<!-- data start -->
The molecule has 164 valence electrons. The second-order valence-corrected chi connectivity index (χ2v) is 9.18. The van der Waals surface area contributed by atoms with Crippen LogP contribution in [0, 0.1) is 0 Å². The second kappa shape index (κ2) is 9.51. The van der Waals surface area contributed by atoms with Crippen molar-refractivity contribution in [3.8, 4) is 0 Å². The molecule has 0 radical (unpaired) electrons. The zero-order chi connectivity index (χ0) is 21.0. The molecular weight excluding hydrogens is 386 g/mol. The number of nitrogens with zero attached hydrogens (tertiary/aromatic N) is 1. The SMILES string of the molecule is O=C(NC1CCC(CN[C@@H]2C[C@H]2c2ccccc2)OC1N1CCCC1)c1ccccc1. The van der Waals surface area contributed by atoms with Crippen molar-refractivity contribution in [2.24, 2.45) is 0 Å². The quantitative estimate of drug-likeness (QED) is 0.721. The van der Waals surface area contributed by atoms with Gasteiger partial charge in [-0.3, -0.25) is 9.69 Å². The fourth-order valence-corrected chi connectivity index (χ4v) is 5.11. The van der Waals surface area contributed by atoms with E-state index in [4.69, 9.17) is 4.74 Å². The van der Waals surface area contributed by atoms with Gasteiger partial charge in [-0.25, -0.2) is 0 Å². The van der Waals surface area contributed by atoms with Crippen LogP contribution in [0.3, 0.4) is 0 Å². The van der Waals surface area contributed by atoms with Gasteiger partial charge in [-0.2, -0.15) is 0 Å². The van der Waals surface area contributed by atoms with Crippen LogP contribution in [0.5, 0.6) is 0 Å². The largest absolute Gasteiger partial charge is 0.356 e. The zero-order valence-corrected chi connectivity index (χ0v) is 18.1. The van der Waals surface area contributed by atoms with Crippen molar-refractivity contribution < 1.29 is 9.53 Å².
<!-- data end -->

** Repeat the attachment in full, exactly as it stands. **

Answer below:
The molecule has 164 valence electrons. The second-order valence-corrected chi connectivity index (χ2v) is 9.18. The van der Waals surface area contributed by atoms with Crippen LogP contribution in [0, 0.1) is 0 Å². The second kappa shape index (κ2) is 9.51. The van der Waals surface area contributed by atoms with Crippen molar-refractivity contribution in [3.8, 4) is 0 Å². The molecule has 0 radical (unpaired) electrons. The zero-order chi connectivity index (χ0) is 21.0. The molecular weight excluding hydrogens is 386 g/mol. The number of nitrogens with zero attached hydrogens (tertiary/aromatic N) is 1. The SMILES string of the molecule is O=C(NC1CCC(CN[C@@H]2C[C@H]2c2ccccc2)OC1N1CCCC1)c1ccccc1. The van der Waals surface area contributed by atoms with Crippen molar-refractivity contribution in [2.24, 2.45) is 0 Å². The quantitative estimate of drug-likeness (QED) is 0.721. The van der Waals surface area contributed by atoms with Gasteiger partial charge in [-0.3, -0.25) is 9.69 Å². The fourth-order valence-corrected chi connectivity index (χ4v) is 5.11. The van der Waals surface area contributed by atoms with E-state index in [4.69, 9.17) is 4.74 Å². The van der Waals surface area contributed by atoms with Gasteiger partial charge in [-0.25, -0.2) is 0 Å². The van der Waals surface area contributed by atoms with Crippen LogP contribution in [0.3, 0.4) is 0 Å². The van der Waals surface area contributed by atoms with Gasteiger partial charge in [-0.2, -0.15) is 0 Å². The van der Waals surface area contributed by atoms with Crippen LogP contribution in [0.5, 0.6) is 0 Å². The largest absolute Gasteiger partial charge is 0.356 e. The zero-order valence-corrected chi connectivity index (χ0v) is 18.1. The van der Waals surface area contributed by atoms with Crippen molar-refractivity contribution < 1.29 is 9.53 Å².